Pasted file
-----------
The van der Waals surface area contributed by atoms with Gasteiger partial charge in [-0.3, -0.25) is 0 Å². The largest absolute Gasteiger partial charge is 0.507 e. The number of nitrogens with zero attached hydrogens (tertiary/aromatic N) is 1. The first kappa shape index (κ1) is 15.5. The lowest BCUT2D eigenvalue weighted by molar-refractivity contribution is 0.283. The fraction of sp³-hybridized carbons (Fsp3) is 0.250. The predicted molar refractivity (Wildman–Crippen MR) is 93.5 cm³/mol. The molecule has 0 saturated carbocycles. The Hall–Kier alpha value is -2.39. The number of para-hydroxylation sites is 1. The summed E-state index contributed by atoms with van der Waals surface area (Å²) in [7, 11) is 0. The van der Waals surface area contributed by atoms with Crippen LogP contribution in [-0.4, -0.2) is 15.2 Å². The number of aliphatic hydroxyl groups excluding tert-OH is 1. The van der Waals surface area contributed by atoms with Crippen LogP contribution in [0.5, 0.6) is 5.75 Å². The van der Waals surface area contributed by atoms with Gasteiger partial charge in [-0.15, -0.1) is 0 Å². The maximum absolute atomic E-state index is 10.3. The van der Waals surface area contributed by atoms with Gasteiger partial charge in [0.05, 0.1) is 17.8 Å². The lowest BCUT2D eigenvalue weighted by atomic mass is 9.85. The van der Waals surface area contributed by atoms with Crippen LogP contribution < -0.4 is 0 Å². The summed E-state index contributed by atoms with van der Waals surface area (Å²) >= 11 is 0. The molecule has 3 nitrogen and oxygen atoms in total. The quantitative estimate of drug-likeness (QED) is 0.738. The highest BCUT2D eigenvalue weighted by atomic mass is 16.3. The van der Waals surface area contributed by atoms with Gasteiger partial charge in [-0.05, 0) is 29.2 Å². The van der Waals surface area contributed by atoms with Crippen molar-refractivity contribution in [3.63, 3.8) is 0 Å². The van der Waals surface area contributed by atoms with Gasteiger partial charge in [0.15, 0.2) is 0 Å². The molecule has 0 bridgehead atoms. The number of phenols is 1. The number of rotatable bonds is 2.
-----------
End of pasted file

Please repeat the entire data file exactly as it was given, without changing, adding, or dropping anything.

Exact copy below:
The van der Waals surface area contributed by atoms with Gasteiger partial charge in [-0.3, -0.25) is 0 Å². The largest absolute Gasteiger partial charge is 0.507 e. The number of nitrogens with zero attached hydrogens (tertiary/aromatic N) is 1. The first kappa shape index (κ1) is 15.5. The lowest BCUT2D eigenvalue weighted by molar-refractivity contribution is 0.283. The fraction of sp³-hybridized carbons (Fsp3) is 0.250. The predicted molar refractivity (Wildman–Crippen MR) is 93.5 cm³/mol. The molecule has 0 saturated carbocycles. The Hall–Kier alpha value is -2.39. The number of para-hydroxylation sites is 1. The summed E-state index contributed by atoms with van der Waals surface area (Å²) in [7, 11) is 0. The van der Waals surface area contributed by atoms with Crippen LogP contribution in [-0.4, -0.2) is 15.2 Å². The number of aliphatic hydroxyl groups excluding tert-OH is 1. The van der Waals surface area contributed by atoms with Crippen LogP contribution in [0.5, 0.6) is 5.75 Å². The van der Waals surface area contributed by atoms with Gasteiger partial charge in [-0.15, -0.1) is 0 Å². The maximum absolute atomic E-state index is 10.3. The van der Waals surface area contributed by atoms with Gasteiger partial charge in [0.05, 0.1) is 17.8 Å². The lowest BCUT2D eigenvalue weighted by atomic mass is 9.85. The van der Waals surface area contributed by atoms with Crippen LogP contribution < -0.4 is 0 Å². The summed E-state index contributed by atoms with van der Waals surface area (Å²) >= 11 is 0. The molecule has 3 nitrogen and oxygen atoms in total. The quantitative estimate of drug-likeness (QED) is 0.738. The highest BCUT2D eigenvalue weighted by atomic mass is 16.3. The van der Waals surface area contributed by atoms with Gasteiger partial charge in [-0.05, 0) is 29.2 Å². The van der Waals surface area contributed by atoms with Crippen molar-refractivity contribution in [3.63, 3.8) is 0 Å². The van der Waals surface area contributed by atoms with Gasteiger partial charge in [0.15, 0.2) is 0 Å². The molecule has 0 bridgehead atoms. The number of phenols is 1. The number of rotatable bonds is 2.